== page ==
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Wide-Ranging Discussion
At District 1 Convention


Some of the District One volunteer organizers ...
District One honors volunteer organizers: certificates of appreciation were presented to 32 rank-and-file members who gave their time over the last year to assist in various organizing activities throughout the District. Pictured here are, from left, Intl. Rep. Bruce Klipple and some of those volunteers: Duane Yaindl, Local 111, Barry Rideout, Local 120, Maken Dodge, Local 124, Bob Miller, Local 155, Charlie Hall, Local 150, Don Cavellini, Local 150, District Pres. Connie Spinozzi, Sabato DePrimo, Local 329, and Tim McCambridge, Local 123.

Delegates to the 47th convention of UE District One heard reports on organizing campaigns, Labor Party-building, fights against plant closings and solidarity with hurricane victims, in wide-ranging discussion and action.

In her report to the convention, Pres. Connie Spinozzi urged delegates to undertake some of the big-picture work of their union and become true leaders of the labor movement in their home areas. Citing those brothers and sisters who have recently engaged in fighting plant closings at CII (Local 124) and at Avdel/Cherry-Textron (Local 417), Spinozzi advised, "We don’t have to wait until that point" to become UE activists.


"We have plenty to do in our shops and in our communities," she said. In particular, Spinozzi pointed to organizing and the Labor Party "Just Healthcare" campaign. She applauded those rank-and-file volunteers who assisted in the recent affiliations of bargaining units within the district — the Drivers and Dockworkers Union of Bethlehem (Local 112) and the Durham, N.C. city workers who have joined UE Local 150 — and welcomed the new brothers and sisters into UE’s ranks.

Council delegates approved a request to the union’s General Executive Board that the constitutional boundaries of District One be expanded to include North Carolina; passed the hat for donations to assist the Workers and Community Aid and Relief Project for victims of Hurricane Floyd and raised $228; presented certificates of appreciation to 32 rank-and-file volunteer organizers, approved the UE Convention’s Policy Action Statement; adopted constitution committee recommendations on several changes to the District One Constitution, and elected the district’s officers.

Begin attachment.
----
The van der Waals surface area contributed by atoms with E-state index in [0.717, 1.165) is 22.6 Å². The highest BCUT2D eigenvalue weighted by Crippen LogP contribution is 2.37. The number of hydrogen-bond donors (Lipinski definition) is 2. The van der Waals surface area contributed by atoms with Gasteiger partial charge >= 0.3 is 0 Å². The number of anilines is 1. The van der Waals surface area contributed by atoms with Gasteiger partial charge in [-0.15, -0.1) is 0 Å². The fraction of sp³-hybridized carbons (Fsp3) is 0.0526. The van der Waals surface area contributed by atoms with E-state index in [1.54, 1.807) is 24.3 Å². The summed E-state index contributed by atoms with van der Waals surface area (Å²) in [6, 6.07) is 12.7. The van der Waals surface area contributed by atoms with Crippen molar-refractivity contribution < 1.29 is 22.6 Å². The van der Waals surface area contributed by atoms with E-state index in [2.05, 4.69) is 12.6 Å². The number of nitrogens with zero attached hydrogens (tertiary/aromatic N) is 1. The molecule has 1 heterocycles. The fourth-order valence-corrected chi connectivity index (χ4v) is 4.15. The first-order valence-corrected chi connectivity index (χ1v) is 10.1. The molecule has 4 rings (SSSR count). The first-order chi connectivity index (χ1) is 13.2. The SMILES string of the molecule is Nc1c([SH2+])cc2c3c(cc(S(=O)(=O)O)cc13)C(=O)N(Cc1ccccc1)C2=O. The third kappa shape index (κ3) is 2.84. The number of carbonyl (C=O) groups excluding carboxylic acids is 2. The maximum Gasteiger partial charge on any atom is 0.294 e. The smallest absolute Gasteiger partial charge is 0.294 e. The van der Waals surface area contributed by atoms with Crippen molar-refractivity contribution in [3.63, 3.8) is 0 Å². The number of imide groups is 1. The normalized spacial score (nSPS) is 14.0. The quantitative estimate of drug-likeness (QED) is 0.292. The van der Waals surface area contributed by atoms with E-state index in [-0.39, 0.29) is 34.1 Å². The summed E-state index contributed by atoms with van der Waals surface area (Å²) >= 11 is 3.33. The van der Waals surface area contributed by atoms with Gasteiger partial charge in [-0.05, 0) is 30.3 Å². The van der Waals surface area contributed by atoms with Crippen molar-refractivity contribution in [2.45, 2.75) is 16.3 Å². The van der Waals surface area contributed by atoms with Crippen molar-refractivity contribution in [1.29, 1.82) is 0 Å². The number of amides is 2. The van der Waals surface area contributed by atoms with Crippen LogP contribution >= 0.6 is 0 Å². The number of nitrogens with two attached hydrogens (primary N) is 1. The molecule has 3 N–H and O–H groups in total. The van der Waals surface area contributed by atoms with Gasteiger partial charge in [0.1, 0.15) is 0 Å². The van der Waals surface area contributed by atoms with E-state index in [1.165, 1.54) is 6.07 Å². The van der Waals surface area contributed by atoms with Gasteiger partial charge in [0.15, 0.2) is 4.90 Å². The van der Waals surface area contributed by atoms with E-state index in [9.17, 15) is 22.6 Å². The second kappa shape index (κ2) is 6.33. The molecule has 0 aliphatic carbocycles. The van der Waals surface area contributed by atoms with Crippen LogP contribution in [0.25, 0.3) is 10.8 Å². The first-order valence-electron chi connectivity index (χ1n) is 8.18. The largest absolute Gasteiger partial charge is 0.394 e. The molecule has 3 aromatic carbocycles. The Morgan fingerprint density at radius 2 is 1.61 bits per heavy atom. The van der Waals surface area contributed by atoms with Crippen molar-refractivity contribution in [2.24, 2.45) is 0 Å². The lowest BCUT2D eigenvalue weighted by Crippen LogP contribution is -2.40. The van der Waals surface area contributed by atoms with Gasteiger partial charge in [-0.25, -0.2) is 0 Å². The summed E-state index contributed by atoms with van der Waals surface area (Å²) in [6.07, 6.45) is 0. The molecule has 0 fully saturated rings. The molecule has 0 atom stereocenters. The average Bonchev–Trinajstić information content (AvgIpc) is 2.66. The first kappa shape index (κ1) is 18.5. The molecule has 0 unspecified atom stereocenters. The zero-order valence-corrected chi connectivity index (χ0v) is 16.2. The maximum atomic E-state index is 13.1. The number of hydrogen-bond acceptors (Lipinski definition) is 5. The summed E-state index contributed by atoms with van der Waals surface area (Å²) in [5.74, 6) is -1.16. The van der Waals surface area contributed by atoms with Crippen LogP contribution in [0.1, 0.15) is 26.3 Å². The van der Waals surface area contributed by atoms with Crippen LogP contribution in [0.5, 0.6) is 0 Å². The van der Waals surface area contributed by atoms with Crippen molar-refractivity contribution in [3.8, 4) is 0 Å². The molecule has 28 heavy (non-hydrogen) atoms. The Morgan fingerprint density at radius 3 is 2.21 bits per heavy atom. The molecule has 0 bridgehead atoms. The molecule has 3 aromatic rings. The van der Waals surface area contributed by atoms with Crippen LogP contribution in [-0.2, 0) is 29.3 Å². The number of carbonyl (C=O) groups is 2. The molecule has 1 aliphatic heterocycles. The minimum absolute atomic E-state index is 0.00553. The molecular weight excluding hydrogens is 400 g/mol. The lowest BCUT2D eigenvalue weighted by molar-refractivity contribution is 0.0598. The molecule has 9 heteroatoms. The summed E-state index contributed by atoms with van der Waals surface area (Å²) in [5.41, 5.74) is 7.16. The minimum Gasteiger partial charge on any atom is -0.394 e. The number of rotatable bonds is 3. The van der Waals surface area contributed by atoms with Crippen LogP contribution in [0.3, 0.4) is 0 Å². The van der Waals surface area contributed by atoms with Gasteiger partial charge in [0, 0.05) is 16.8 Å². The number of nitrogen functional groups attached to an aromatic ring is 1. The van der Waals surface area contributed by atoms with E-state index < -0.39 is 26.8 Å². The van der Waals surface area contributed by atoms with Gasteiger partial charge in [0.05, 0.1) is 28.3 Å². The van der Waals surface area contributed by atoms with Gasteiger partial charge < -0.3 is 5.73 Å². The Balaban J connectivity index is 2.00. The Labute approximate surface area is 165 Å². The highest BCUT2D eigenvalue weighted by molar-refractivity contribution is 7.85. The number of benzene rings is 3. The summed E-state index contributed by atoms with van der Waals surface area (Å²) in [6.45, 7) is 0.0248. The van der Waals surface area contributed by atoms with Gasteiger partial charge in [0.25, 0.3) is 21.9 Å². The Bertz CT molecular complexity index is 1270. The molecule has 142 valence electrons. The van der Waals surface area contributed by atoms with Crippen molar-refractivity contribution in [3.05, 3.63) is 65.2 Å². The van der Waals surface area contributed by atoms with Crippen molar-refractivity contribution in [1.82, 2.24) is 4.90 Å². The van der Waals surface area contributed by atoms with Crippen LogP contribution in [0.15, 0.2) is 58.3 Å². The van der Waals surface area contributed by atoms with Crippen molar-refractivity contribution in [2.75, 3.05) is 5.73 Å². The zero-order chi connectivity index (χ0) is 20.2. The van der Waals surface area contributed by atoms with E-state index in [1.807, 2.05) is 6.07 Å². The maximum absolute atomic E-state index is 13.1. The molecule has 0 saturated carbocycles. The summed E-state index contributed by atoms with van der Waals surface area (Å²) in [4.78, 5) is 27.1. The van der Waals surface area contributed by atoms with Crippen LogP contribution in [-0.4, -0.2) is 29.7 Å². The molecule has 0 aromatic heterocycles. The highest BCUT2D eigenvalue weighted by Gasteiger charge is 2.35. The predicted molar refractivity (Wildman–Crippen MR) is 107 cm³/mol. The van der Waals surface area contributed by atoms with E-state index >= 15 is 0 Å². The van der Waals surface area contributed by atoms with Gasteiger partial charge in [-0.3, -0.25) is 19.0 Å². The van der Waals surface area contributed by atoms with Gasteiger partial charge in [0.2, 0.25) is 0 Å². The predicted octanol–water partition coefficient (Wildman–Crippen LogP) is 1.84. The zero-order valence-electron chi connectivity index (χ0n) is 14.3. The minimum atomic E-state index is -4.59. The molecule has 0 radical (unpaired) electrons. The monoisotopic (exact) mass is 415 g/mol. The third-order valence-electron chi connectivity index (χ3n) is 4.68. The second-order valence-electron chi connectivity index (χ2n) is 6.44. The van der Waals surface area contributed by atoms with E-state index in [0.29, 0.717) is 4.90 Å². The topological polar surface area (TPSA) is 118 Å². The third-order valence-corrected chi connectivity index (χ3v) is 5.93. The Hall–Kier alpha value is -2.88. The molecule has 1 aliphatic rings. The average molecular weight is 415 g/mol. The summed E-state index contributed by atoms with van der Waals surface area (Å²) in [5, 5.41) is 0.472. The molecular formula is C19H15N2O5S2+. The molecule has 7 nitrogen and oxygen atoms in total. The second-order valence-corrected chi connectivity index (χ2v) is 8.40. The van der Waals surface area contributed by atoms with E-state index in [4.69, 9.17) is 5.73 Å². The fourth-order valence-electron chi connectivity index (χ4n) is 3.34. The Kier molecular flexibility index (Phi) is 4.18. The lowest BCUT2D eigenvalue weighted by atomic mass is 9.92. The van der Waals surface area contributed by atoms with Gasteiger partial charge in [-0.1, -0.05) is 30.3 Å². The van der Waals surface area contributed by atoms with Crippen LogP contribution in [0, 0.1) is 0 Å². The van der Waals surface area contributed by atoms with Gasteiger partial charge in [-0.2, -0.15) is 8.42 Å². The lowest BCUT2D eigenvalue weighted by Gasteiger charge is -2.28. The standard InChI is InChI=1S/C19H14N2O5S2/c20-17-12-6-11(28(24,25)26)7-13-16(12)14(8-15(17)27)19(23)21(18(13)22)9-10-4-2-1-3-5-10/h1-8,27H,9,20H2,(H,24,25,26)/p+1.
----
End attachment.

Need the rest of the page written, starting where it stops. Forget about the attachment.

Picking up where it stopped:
Elected were Connie Spinozzi, president; Bob Miller, vice president; Barry Rideout, recording secretary; Tim McCambridge, financial secretary; Seretha Taylor, treasurer; Tom Dininny, sergeant-at-arms; Duane Yaindl, political education director; and Barbara Prear, Maken Dodge and Vince Perrotto, trustees.

Speaking on behalf of the union’s national officers, Chris Townsend, UE political action director, reminded delegates of just how busy a union UE is; that, he said, is a credit to the UE membership and how UE operates. At a time when, overall, the union movement has been stagnant, when "politically, economically and socially we endure an anti-union environment where the trend continues toward low-wage, no-benefit employment," UE is proud to be different, Townsend said.

The UE political action director gave delegates an in-depth report on the growing opposition at home and abroad to the policies of the World Trade Organization, which will culminate at the end of November in a massive protest in Seattle. Townsend regretted the recent AFL-CIO endorsement of Al Gore for President without extracting from him any concessions of importance to working people. He urged UE locals to work towards regional and statewide political aciton days in spring 2000.


Labor Party organizer Ed Bruno suggested that growing resentment towards insurers and HMOs provides a mass basis for the Labor Party’s "Just Healthcare" campaign. He urged UE leaders to initiate campaigns in their locals, shops and neighborhoods. His remarks provoked a lively discussion, with delegates agreeing to carry the campaign back to their home areas.

Bruno’s presentation received a hearty endorsement from Duane Yaindl, district political education director, who reported on his own local union’s efforts to build the Labor Party in the Lehigh Valley.

Intl. Rep. Bruce Klipple, who gave an extensive report on organizing efforts, urged locals to take on more of their own servicing functions to help free up staff time as mandated by the UE Organizing Plan.

UE News - 11/99

Home -> UE News -> 1999 Archives -> Article

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